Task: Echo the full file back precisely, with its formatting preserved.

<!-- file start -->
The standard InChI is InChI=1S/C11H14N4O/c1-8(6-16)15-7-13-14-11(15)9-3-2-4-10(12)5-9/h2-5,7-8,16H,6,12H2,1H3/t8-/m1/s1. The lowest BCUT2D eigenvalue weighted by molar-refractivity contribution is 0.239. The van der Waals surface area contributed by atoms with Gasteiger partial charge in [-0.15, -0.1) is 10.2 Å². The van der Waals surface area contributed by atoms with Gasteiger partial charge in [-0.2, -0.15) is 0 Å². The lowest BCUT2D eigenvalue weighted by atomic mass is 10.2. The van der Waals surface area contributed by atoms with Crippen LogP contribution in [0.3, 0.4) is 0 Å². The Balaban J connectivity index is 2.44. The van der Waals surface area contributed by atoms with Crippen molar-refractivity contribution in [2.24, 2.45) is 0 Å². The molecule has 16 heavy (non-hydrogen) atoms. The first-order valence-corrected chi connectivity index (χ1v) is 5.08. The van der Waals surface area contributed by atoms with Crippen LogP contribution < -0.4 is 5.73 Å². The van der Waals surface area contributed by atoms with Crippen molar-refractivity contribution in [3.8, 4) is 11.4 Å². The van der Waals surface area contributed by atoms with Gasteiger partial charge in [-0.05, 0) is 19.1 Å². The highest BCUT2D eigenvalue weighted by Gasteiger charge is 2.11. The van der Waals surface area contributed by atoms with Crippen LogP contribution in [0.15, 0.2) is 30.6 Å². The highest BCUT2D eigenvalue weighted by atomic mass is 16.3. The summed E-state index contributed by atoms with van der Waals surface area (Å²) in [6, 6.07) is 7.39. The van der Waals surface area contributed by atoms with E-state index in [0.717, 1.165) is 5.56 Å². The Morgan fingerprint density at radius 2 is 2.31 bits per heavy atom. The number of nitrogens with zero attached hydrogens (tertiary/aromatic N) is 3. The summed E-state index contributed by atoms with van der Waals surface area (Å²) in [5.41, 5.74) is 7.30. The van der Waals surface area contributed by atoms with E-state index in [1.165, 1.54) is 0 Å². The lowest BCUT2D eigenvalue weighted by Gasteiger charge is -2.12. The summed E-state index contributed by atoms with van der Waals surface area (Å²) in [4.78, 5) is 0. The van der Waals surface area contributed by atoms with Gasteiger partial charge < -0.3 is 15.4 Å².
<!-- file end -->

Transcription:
The standard InChI is InChI=1S/C11H14N4O/c1-8(6-16)15-7-13-14-11(15)9-3-2-4-10(12)5-9/h2-5,7-8,16H,6,12H2,1H3/t8-/m1/s1. The lowest BCUT2D eigenvalue weighted by molar-refractivity contribution is 0.239. The van der Waals surface area contributed by atoms with Gasteiger partial charge in [-0.15, -0.1) is 10.2 Å². The van der Waals surface area contributed by atoms with Gasteiger partial charge in [-0.2, -0.15) is 0 Å². The lowest BCUT2D eigenvalue weighted by atomic mass is 10.2. The van der Waals surface area contributed by atoms with Crippen LogP contribution in [0.3, 0.4) is 0 Å². The Balaban J connectivity index is 2.44. The van der Waals surface area contributed by atoms with Crippen molar-refractivity contribution in [2.24, 2.45) is 0 Å². The molecule has 16 heavy (non-hydrogen) atoms. The first-order valence-corrected chi connectivity index (χ1v) is 5.08. The van der Waals surface area contributed by atoms with Crippen LogP contribution < -0.4 is 5.73 Å². The van der Waals surface area contributed by atoms with Crippen molar-refractivity contribution in [3.8, 4) is 11.4 Å². The van der Waals surface area contributed by atoms with Gasteiger partial charge in [-0.05, 0) is 19.1 Å². The highest BCUT2D eigenvalue weighted by Gasteiger charge is 2.11. The van der Waals surface area contributed by atoms with Crippen LogP contribution in [0.15, 0.2) is 30.6 Å². The highest BCUT2D eigenvalue weighted by atomic mass is 16.3. The summed E-state index contributed by atoms with van der Waals surface area (Å²) in [6, 6.07) is 7.39. The van der Waals surface area contributed by atoms with E-state index in [0.717, 1.165) is 5.56 Å². The Morgan fingerprint density at radius 2 is 2.31 bits per heavy atom. The number of nitrogens with zero attached hydrogens (tertiary/aromatic N) is 3. The summed E-state index contributed by atoms with van der Waals surface area (Å²) in [5.41, 5.74) is 7.30. The van der Waals surface area contributed by atoms with E-state index in [1.165, 1.54) is 0 Å². The lowest BCUT2D eigenvalue weighted by Gasteiger charge is -2.12. The summed E-state index contributed by atoms with van der Waals surface area (Å²) in [4.78, 5) is 0. The van der Waals surface area contributed by atoms with Gasteiger partial charge < -0.3 is 15.4 Å².